It’s midnight on Shawmut Street, and the southwesterly wind makes the location “an optimal spot for sound testing” Fairhaven’s turbines, said Laurel Carlson, a technician with the state Department of Environmental Protection.
In front of her is a sound meter. Roughly 7 inches long, it’s shaped like an oar, with a foam ball at the skinny end protecting the microphone that points diagonally up toward the turbines. The meter’s buttons glow in the dark. It sits on a tripod on the lawn overlooking the wetlands that reflect the light of the full moon.
Above the marsh, turbine blades spin, glowing orange from lights on the nearby radio tower.
On the ground, the wind is blowing 2.3 meters per second. At the hub of the turbines, it blows 6.5 meters per second.
“Three, two, one, go,” Carlson says, and the sound sample begins.
With her is Fairhaven Wind Developer Sumul Shah, who watches a graph on his laptop showing the turbines’ power output. The computer records second-by-second data for wind speed and power output that will be compared with the noise data later.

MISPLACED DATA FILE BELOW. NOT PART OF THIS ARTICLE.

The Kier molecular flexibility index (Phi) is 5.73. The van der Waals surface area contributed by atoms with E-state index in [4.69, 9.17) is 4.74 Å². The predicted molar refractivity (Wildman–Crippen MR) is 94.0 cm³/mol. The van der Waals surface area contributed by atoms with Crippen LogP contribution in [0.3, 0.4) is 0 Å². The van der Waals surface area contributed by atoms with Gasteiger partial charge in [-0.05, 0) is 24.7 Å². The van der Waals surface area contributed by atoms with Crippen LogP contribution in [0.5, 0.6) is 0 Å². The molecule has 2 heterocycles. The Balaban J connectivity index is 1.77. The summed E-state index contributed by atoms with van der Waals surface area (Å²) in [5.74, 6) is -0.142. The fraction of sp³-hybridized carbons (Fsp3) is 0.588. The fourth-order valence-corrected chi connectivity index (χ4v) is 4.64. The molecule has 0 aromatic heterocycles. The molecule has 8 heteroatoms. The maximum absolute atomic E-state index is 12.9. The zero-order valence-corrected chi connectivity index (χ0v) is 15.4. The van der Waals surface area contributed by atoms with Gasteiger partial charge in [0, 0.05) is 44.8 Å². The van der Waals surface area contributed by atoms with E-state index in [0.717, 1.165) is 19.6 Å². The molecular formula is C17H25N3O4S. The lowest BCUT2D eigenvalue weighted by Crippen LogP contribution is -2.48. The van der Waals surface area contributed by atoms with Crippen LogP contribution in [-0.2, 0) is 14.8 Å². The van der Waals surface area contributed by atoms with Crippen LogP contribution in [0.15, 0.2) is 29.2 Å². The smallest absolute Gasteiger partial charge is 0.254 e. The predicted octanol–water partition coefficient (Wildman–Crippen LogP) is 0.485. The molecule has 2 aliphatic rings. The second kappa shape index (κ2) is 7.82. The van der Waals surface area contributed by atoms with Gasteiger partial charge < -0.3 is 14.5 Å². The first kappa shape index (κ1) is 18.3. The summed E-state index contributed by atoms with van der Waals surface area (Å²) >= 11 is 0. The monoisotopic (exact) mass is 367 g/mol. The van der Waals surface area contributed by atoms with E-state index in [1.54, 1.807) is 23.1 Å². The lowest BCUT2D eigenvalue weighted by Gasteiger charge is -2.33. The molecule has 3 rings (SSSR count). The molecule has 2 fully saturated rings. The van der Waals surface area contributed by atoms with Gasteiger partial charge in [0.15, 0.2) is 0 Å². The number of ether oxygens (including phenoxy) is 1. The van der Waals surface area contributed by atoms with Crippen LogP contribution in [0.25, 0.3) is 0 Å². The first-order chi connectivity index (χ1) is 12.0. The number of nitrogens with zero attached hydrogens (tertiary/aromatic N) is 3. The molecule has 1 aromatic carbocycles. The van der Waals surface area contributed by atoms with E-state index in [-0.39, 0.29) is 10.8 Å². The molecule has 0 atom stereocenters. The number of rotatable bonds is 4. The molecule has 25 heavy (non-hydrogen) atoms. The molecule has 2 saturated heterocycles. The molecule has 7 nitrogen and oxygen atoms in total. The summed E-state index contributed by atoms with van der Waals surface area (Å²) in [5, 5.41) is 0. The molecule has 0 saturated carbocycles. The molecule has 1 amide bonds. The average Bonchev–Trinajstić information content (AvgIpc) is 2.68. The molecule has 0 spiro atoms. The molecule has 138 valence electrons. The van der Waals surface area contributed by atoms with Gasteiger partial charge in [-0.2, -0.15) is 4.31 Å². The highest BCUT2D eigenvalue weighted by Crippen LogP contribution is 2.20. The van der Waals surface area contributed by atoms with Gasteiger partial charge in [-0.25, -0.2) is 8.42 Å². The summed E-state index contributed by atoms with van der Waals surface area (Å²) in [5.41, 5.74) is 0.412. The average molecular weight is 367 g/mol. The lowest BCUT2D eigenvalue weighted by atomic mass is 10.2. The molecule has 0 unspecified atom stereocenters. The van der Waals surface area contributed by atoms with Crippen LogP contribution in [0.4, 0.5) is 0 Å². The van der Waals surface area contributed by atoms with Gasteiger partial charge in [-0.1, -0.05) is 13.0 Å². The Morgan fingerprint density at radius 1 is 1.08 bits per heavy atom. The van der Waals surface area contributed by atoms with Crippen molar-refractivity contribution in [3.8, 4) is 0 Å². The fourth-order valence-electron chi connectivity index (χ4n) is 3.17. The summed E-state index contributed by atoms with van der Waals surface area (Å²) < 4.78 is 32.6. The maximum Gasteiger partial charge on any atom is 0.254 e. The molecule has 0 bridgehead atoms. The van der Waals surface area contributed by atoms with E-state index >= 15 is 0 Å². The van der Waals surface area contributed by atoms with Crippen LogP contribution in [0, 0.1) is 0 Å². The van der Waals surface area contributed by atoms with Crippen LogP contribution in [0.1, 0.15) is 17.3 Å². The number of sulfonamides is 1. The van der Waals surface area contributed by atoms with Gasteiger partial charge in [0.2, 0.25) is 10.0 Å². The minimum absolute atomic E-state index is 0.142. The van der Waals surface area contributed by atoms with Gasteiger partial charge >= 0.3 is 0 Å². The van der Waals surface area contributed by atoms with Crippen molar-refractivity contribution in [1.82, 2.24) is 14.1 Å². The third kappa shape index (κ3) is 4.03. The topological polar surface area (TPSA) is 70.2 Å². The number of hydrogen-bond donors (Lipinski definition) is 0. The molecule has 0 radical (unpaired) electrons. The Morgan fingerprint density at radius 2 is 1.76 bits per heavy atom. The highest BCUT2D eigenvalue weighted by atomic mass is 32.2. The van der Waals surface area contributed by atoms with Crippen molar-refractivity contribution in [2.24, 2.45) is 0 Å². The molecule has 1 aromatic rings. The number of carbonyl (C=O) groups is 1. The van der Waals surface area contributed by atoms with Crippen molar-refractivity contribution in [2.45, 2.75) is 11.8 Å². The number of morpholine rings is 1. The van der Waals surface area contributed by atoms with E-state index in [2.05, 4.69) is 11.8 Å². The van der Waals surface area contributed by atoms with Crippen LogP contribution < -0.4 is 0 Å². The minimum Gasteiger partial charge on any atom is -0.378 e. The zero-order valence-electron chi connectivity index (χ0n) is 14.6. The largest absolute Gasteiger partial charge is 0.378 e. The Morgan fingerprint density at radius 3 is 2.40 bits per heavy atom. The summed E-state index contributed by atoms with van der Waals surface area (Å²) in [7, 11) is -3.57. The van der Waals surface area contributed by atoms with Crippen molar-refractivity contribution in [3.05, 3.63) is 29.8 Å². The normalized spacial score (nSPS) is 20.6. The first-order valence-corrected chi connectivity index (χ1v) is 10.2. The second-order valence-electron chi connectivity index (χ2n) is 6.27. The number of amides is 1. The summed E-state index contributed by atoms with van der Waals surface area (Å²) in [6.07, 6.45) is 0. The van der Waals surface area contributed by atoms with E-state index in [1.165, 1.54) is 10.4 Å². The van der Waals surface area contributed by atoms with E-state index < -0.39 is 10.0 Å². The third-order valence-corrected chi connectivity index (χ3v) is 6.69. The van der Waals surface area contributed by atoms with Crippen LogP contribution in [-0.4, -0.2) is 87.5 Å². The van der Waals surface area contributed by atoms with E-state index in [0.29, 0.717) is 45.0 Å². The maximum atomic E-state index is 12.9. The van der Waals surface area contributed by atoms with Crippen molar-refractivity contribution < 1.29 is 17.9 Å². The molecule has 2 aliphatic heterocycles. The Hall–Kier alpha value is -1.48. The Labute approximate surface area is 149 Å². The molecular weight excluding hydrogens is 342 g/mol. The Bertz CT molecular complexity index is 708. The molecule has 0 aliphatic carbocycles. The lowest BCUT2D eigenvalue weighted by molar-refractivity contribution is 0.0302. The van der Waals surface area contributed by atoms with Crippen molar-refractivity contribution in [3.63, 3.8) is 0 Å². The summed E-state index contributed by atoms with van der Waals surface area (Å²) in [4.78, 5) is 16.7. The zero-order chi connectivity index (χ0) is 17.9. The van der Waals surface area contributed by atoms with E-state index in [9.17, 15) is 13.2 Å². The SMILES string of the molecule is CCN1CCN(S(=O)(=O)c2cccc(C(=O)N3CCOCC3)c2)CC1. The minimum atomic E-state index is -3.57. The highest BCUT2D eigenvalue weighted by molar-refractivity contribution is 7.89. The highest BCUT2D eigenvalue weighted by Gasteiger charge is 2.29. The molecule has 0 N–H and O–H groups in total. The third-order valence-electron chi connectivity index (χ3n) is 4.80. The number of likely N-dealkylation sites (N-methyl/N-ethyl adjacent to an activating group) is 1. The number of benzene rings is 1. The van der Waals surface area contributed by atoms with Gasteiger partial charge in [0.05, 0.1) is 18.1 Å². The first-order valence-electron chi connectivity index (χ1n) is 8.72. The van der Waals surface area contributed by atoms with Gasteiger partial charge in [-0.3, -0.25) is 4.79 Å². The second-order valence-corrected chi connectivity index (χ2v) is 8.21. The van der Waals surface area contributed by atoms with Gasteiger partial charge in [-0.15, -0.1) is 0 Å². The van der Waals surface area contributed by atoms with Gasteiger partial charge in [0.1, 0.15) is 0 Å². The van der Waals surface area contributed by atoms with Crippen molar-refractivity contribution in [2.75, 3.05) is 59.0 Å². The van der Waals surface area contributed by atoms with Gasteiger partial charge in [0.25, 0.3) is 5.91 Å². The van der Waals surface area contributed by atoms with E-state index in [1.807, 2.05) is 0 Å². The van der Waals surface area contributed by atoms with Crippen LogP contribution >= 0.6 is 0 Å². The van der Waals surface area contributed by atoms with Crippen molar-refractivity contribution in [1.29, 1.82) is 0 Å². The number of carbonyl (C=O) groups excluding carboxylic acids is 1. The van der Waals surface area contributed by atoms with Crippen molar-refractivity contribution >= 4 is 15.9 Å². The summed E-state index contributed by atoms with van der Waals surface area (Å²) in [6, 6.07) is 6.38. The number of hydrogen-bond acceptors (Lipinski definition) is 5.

Both Shah and Carlson are wearing headlamps, and her light bobs up and down as she looks from the meter to her clipboard, where she writes down the decibel levels.
Every five seconds over the course of five minutes, she records the numbers: 47.8, 46.6, 47.7, etc.
The whooshing of the turbine blades is distinctly audible over the breeze and the crickets. Every so often, Carlson shakes her head, and writes the letters “G” or “C” to show when gusts of wind or car noises interfere with decibel readings.
“Well, we had some interesting noises on that one,” she says after five minutes have passed.
Early morning Friday was the second round of testing Carlson has conducted on Fairhaven’s two wind turbines. Her goal is to assess whether the noise made by the turbines is 10 decibels louder than Fairhaven’s ambient sound, which would put them in violation of Massachusetts’ noise regulations.
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